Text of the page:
2) NASA’s current human spaceflight effort implemented as the Constellation Program is on an unsustainable trajectory from an affordability standpoint, according to the Augustine Committee.  In terms of business models, this means that NASA’s internal human spaceflight endeavor needs to transition from its current realignment state to a sustaining success state.

Some recent readings and conversations I’ve had around assumptions that underlie these reasons have given me pause.  First, is the outcome in the first point really as predictable as I offer above?  Second, should the target for the internal elements of NASA’s human spaceflight in the second point be to return to the business models of the past that characterized NASA’s previous successes in human spaceflight, or to something completely different?  Part 1 covers the predictability question in the first point, and part 2 will cover the future target from a business model perspective.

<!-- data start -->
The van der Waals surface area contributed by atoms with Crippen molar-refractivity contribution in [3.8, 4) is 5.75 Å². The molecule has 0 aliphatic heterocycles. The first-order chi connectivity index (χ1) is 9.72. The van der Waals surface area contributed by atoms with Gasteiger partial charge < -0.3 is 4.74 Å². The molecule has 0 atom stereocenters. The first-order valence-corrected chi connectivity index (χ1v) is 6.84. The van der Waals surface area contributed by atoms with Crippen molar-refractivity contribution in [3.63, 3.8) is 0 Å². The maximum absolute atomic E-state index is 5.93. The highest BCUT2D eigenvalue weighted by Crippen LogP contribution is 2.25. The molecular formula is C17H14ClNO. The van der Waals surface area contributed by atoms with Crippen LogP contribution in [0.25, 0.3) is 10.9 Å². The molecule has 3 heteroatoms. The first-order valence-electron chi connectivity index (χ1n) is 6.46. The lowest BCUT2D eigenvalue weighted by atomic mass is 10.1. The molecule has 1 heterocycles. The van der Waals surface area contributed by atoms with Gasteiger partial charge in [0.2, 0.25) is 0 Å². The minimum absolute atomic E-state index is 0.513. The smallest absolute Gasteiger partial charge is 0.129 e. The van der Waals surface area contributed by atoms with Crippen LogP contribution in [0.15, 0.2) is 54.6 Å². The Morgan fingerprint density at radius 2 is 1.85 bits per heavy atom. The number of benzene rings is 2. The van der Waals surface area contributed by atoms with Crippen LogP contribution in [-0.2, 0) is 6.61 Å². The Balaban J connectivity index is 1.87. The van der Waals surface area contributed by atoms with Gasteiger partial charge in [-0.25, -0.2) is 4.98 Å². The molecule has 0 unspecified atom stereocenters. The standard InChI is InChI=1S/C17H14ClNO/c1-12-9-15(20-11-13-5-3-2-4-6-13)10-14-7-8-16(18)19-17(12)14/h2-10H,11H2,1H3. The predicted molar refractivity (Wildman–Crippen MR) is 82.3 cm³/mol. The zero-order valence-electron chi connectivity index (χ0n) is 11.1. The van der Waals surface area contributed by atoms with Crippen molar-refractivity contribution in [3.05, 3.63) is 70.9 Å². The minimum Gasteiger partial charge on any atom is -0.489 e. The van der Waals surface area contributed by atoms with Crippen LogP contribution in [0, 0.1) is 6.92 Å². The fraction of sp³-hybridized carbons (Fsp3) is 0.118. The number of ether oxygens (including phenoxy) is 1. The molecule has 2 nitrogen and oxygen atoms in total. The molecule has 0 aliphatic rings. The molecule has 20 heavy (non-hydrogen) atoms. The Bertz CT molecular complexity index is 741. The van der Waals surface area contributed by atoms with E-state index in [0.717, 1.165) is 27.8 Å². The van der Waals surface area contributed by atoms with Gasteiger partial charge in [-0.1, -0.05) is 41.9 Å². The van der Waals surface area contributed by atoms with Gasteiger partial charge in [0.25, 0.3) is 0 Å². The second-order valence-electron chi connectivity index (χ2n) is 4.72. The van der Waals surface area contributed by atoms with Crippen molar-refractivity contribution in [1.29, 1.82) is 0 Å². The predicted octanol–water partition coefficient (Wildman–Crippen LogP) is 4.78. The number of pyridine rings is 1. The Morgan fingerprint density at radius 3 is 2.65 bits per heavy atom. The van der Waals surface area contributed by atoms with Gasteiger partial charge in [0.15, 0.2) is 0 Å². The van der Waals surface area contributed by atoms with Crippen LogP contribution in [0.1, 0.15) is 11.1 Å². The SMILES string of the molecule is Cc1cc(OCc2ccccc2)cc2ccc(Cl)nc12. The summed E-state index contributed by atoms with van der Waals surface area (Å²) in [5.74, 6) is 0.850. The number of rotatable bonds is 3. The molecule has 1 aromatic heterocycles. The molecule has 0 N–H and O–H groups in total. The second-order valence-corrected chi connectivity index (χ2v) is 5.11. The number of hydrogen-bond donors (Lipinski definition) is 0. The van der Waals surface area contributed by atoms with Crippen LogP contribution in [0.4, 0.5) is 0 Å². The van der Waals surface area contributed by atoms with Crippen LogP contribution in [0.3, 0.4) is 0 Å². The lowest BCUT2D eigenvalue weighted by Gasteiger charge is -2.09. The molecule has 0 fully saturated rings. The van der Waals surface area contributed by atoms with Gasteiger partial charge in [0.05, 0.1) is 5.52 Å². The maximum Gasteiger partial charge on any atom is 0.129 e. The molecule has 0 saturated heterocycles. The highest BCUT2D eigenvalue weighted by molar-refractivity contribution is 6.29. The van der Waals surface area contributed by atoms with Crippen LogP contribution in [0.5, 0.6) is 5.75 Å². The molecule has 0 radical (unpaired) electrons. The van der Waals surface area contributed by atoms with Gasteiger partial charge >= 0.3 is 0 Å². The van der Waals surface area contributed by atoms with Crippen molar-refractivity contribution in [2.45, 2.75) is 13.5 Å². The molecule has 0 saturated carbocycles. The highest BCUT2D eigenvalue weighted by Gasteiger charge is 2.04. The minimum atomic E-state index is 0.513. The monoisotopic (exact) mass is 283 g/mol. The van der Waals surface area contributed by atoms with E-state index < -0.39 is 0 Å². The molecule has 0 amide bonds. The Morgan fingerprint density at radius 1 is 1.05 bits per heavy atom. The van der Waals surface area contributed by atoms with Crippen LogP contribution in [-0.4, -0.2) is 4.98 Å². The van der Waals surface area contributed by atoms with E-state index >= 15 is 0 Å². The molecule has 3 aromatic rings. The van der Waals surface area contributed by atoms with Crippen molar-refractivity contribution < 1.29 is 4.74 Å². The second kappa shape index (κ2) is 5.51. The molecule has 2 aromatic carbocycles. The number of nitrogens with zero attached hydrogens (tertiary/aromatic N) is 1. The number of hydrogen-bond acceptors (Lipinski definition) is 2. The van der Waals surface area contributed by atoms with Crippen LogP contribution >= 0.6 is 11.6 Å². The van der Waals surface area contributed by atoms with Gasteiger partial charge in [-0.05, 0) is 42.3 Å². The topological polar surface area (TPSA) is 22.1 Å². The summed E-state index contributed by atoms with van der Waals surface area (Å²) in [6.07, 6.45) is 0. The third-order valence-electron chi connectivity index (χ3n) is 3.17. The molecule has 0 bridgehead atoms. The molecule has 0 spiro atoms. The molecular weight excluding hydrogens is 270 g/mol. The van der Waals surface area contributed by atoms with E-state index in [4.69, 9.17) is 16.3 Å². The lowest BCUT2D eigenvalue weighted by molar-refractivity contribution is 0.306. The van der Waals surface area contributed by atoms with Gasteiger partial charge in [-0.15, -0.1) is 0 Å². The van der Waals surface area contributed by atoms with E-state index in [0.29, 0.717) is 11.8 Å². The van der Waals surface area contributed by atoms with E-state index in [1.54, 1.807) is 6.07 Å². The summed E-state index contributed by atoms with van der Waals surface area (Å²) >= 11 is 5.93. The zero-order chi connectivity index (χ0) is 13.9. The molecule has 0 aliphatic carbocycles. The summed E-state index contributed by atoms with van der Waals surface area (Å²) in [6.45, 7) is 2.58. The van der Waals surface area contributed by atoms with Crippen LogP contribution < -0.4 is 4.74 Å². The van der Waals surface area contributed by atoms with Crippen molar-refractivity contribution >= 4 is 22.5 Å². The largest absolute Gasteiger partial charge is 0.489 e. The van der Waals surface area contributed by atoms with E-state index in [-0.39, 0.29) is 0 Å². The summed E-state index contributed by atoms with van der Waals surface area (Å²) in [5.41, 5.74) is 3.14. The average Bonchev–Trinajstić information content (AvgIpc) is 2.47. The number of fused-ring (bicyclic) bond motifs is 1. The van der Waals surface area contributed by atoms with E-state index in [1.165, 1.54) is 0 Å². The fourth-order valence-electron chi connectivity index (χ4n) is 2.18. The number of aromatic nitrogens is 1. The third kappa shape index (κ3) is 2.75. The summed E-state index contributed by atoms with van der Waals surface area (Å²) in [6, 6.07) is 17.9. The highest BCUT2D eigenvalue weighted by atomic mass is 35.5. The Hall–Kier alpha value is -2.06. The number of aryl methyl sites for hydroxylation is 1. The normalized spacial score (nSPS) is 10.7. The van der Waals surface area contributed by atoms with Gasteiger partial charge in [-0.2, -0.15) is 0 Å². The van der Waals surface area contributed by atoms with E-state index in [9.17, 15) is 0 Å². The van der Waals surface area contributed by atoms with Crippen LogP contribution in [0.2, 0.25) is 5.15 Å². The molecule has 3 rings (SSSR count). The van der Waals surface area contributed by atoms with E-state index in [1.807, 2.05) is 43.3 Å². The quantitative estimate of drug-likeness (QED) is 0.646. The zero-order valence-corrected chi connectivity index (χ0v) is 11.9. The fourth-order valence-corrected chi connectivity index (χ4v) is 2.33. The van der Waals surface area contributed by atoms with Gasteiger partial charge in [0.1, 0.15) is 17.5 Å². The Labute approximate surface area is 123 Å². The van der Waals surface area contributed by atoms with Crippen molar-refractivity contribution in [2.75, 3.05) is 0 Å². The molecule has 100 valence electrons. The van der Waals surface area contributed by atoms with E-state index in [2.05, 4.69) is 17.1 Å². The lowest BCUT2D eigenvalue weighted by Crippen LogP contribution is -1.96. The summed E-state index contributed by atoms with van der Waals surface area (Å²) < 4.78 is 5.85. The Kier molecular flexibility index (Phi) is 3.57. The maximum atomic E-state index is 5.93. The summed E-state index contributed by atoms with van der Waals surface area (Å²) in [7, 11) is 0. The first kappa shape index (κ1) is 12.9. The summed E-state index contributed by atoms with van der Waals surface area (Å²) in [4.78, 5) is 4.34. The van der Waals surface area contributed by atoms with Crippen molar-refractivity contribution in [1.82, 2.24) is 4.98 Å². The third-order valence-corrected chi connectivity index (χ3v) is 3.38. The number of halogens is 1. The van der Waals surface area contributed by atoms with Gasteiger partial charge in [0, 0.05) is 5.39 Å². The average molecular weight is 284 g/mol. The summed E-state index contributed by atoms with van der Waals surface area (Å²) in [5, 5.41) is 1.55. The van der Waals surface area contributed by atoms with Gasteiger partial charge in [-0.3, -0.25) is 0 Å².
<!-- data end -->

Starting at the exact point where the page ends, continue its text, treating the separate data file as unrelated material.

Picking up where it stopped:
First, are we really looking at a predictable outcome regarding the details behind the acquisition of commercial crew transportation services by NASA?